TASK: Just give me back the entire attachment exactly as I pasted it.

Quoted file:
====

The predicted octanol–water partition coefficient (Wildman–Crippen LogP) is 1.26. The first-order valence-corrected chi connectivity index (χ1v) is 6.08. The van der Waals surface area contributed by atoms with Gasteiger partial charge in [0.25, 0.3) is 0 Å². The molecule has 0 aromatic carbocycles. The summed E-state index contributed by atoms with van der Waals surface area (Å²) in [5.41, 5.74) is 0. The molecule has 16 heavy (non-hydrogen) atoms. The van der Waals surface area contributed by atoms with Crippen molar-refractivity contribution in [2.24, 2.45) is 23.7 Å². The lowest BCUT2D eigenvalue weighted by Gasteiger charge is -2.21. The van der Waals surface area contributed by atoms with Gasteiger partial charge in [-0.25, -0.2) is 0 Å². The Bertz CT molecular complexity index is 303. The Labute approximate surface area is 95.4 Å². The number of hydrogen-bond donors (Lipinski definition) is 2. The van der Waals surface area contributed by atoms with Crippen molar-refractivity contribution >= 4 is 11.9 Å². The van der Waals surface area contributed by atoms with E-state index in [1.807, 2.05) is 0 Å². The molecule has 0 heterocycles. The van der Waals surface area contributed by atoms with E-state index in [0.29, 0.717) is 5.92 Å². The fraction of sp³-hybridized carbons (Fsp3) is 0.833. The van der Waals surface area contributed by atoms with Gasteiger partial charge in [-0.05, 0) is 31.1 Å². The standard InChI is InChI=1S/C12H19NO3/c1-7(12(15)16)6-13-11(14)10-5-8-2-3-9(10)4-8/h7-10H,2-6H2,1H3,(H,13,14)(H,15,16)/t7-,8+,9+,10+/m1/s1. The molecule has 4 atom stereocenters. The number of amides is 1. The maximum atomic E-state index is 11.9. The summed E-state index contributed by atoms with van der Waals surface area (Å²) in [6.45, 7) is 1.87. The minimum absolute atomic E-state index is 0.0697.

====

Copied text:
The predicted octanol–water partition coefficient (Wildman–Crippen LogP) is 1.26. The first-order valence-corrected chi connectivity index (χ1v) is 6.08. The van der Waals surface area contributed by atoms with Gasteiger partial charge in [0.25, 0.3) is 0 Å². The molecule has 0 aromatic carbocycles. The summed E-state index contributed by atoms with van der Waals surface area (Å²) in [5.41, 5.74) is 0. The molecule has 16 heavy (non-hydrogen) atoms. The van der Waals surface area contributed by atoms with Crippen molar-refractivity contribution in [2.24, 2.45) is 23.7 Å². The lowest BCUT2D eigenvalue weighted by Gasteiger charge is -2.21. The van der Waals surface area contributed by atoms with Gasteiger partial charge in [-0.25, -0.2) is 0 Å². The Bertz CT molecular complexity index is 303. The Labute approximate surface area is 95.4 Å². The number of hydrogen-bond donors (Lipinski definition) is 2. The van der Waals surface area contributed by atoms with Crippen molar-refractivity contribution >= 4 is 11.9 Å². The van der Waals surface area contributed by atoms with E-state index in [1.807, 2.05) is 0 Å². The molecule has 0 heterocycles. The van der Waals surface area contributed by atoms with E-state index in [0.29, 0.717) is 5.92 Å². The fraction of sp³-hybridized carbons (Fsp3) is 0.833. The van der Waals surface area contributed by atoms with Gasteiger partial charge in [-0.05, 0) is 31.1 Å². The standard InChI is InChI=1S/C12H19NO3/c1-7(12(15)16)6-13-11(14)10-5-8-2-3-9(10)4-8/h7-10H,2-6H2,1H3,(H,13,14)(H,15,16)/t7-,8+,9+,10+/m1/s1. The molecule has 4 atom stereocenters. The number of amides is 1. The maximum atomic E-state index is 11.9. The summed E-state index contributed by atoms with van der Waals surface area (Å²) in [6.45, 7) is 1.87. The minimum absolute atomic E-state index is 0.0697.